- Save 2% on each participating item when you spend $30.00 or more on Qualifying items offered by cds_dvds_guaranteed. Here's how (restrictions apply)
Customers Who Bought This Item Also Bought
Special Offers and Product Promotions
Jean, the young captain of the barge L'ATALANTE, marries Juliette, a village girl who has never left home before. They sail away together along with a cabin boy and the colorful sailor Pere Jules, played by Michel Simon - in a legendary, uproarious and unpredictable performance forming the very heart of Vigo's magical, anarchic universe. Becoming bored, Juliette slips off the ship to discover the delights of Paris- forcing Jean into heartbreak.
Restored in 2001, this version of the film aims to be as faithful to the original as possible. Viewers can once again enjoy the luminous beauty of Boris Kaufman's evocative cinematography and the marvelous music of Maurice Jaubert in Jean Vigo's triumphant masterpiece as it was meant to be seen.
Top Customer Reviews
For a movie that was all but lost to us, they've has done wonders with the restoration. The aspect ratio is accurate, contrary to what one reviewer says below. Since L'Atalante was made before 1953, it CAN'T be shown in letterbox! Unfortunately, there's slight cropping at the left and top throughout the film, and it's especially notable during the opening titles. French directors of the 1930s regularly had their action overflow the frame, so it's difficult to say how much this cropping affects the rest of the film. There's also slight debris on the print, but that's unavoidable for a film of this age and history. There is also some confusion on the film's running time. The advertised 89 minutes only applies to VHS tapes. The actually film runs about 85 minutes, including the opening and closing titles. However, critics believe that this version (based on an early 1934 print and supplemented with better-quality outtakes) is as close to Vigo's intended vision as we'll ever get. He died before he could oversee a "final cut."
The extras are slim, but worthwhile. There's a filmography for Vigo and 2 galleries (one of posters and one of stills and behind-the-scene photos). Best of all is a short documentary about L'Atalante. It's called "The Making of...Read more ›
The movie has been described as a combination of both surrealism and realism, but in truth Vigo's vision is entirely unique, and the style died with him. The emotional mood is practically labile and often ironic, such as the funeral-like reactions of onlookers to the wedding of the young couple, that opens the story. There are gentley jarring moments scattered about; the images of the later estranged lovers, shots of the two hugging themselves, imagining the other, combined to present a haunting view of romance defies description (obviously) and are unforgettable.
More captivating than the two young leads is Michedl Simon as the first mate. His comedy touches can only be called sublime. The scene when the bride comes to visit his cabin and witness all his wondrous bounty of mechanical diversion is truely one of film's great gems.
The (restored) VHS version of this has remained prohibitively priced. There is no more important film that has waited for it's DVD release. If you haven't had the chance to see it yet, you're in luck.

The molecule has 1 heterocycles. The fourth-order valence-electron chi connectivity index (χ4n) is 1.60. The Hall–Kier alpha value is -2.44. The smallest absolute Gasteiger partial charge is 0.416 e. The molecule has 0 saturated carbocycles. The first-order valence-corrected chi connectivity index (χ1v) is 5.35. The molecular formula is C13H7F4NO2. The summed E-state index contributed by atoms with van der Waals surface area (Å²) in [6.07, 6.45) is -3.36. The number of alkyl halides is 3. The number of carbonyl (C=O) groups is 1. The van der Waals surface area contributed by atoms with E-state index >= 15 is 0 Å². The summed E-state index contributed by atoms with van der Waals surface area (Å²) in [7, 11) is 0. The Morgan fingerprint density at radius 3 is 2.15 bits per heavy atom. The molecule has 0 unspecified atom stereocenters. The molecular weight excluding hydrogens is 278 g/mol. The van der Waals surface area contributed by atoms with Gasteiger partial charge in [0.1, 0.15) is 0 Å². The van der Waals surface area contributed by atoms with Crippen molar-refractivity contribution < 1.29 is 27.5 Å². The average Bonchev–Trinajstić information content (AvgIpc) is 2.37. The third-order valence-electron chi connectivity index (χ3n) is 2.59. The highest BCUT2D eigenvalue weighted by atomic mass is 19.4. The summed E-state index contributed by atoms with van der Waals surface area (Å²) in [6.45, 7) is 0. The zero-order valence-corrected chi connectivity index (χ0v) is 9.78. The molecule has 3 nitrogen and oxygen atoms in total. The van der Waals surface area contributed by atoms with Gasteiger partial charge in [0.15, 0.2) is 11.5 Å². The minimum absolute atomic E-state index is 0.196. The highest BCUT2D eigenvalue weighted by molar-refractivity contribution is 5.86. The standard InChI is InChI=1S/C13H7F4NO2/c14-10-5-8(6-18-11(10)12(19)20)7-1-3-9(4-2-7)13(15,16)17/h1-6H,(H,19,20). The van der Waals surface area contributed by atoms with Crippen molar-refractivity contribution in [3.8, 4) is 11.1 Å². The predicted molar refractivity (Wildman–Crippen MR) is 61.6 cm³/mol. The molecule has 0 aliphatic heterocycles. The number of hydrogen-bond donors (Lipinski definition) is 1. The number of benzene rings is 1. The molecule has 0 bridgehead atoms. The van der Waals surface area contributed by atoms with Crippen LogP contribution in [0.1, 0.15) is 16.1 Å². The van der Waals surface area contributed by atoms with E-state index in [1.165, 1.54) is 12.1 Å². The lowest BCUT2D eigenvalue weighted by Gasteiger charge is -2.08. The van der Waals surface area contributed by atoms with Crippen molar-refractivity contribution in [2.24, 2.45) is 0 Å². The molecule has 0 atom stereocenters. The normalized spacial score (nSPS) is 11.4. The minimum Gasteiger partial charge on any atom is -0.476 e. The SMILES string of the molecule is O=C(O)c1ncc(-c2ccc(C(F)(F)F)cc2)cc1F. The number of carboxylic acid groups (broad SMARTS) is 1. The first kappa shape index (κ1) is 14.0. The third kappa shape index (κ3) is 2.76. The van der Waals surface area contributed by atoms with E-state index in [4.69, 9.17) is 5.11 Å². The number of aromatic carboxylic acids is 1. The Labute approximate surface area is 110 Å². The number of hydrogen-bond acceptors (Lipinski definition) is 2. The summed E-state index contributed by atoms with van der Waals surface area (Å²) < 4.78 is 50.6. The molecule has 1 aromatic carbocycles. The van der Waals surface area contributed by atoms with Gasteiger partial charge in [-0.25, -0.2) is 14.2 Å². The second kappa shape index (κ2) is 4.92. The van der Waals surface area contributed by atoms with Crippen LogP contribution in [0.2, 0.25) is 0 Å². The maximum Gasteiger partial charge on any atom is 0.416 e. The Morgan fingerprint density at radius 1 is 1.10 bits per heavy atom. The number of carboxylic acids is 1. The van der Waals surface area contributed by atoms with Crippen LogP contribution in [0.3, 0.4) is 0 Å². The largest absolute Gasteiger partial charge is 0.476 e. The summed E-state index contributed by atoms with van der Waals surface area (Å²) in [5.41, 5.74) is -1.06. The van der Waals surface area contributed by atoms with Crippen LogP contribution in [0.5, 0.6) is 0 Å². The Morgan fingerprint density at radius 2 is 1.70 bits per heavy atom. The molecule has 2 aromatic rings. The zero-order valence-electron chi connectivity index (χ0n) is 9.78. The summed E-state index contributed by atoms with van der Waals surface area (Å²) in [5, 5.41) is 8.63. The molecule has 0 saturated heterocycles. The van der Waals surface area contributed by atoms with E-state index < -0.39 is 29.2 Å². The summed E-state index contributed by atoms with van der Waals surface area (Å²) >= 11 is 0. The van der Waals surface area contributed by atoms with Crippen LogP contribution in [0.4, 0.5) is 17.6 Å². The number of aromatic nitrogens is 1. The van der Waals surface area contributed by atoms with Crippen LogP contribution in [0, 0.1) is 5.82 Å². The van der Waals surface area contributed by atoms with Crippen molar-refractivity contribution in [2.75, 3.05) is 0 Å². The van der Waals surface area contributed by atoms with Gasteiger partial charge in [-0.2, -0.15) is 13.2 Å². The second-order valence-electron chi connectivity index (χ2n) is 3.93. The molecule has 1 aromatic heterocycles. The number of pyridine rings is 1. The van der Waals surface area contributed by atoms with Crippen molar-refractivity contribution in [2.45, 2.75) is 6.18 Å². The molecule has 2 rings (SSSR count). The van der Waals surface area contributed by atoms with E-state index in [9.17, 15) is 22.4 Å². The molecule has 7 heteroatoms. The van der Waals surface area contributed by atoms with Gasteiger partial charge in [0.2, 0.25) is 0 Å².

The cinematography is among the best you'll ever see in your life. Also contains one of the most erotic scenes ever put to film, though no sex is featured. May move you to tears. Essential viewing for film lovers.
Most Recent Customer Reviews
"L'Atalante," (1930), a romantic drama, is one of the lesser known glories of early French cinema, which is a shame, as it is a masterpiece. Read morePublished on January 3, 2012 by Stephanie De Pue
This movie is considered to be one of the best movies ever made, if not the best. It frequently shows up on top ten lists. Read morePublished on November 29, 2010 by Fred Burroughs
L' Atalante (1934), name of the mythical Goddess, specialist in getting away of men, means for Truffaut, one of his ten preferred ones. Read morePublished on January 22, 2008 by Hiram Gòmez Pardo Venezuela
Suberb cinematography, direction, acting, etc. Visually, an absolutely georgeous film. Photographed by the same cameraman who emigrated to Hollywood and did On the Waterfront. Read morePublished on September 10, 2007 by William Cole
I waited until I watched this movie a second time before I decided to review it. I had bought the movie because it was listed on "Sight and Sound's" all-time top ten best movie... Read morePublished on September 4, 2007 by Randy Keehn
A sublime melding of the real and surreal, the deceptively simple plot of Jean Vigo's "L'Atalante" is part of its lasting appeal. Read morePublished on June 20, 2007 by John Farr
Well, I'm halfway decent at French, so when I buy big French classics like this the first thing I take a gander at is the subtitle situation. Read morePublished on May 5, 2007 by Caraculiambro
"People are strange when you are stranger
Faces look ugly when you're alone
Women seem wicked when you are unwanted
Streets are uneven when you are... Read more
What Other Items Do Customers Buy After Viewing This Item?
Look for Similar Items by Category
- Movies & TV > Genre for Featured Categories > Comedy
- Movies & TV > Genre for Featured Categories > Drama
- Movies & TV > Genre for Featured Categories > Foreign Films
- Movies & TV > Genre for Featured Categories > Romance
- Movies & TV > Movies
- Movies & TV > Studio Specials
- Movies & TV > Studio Specials > New Yorker Films > All New Yorker Titles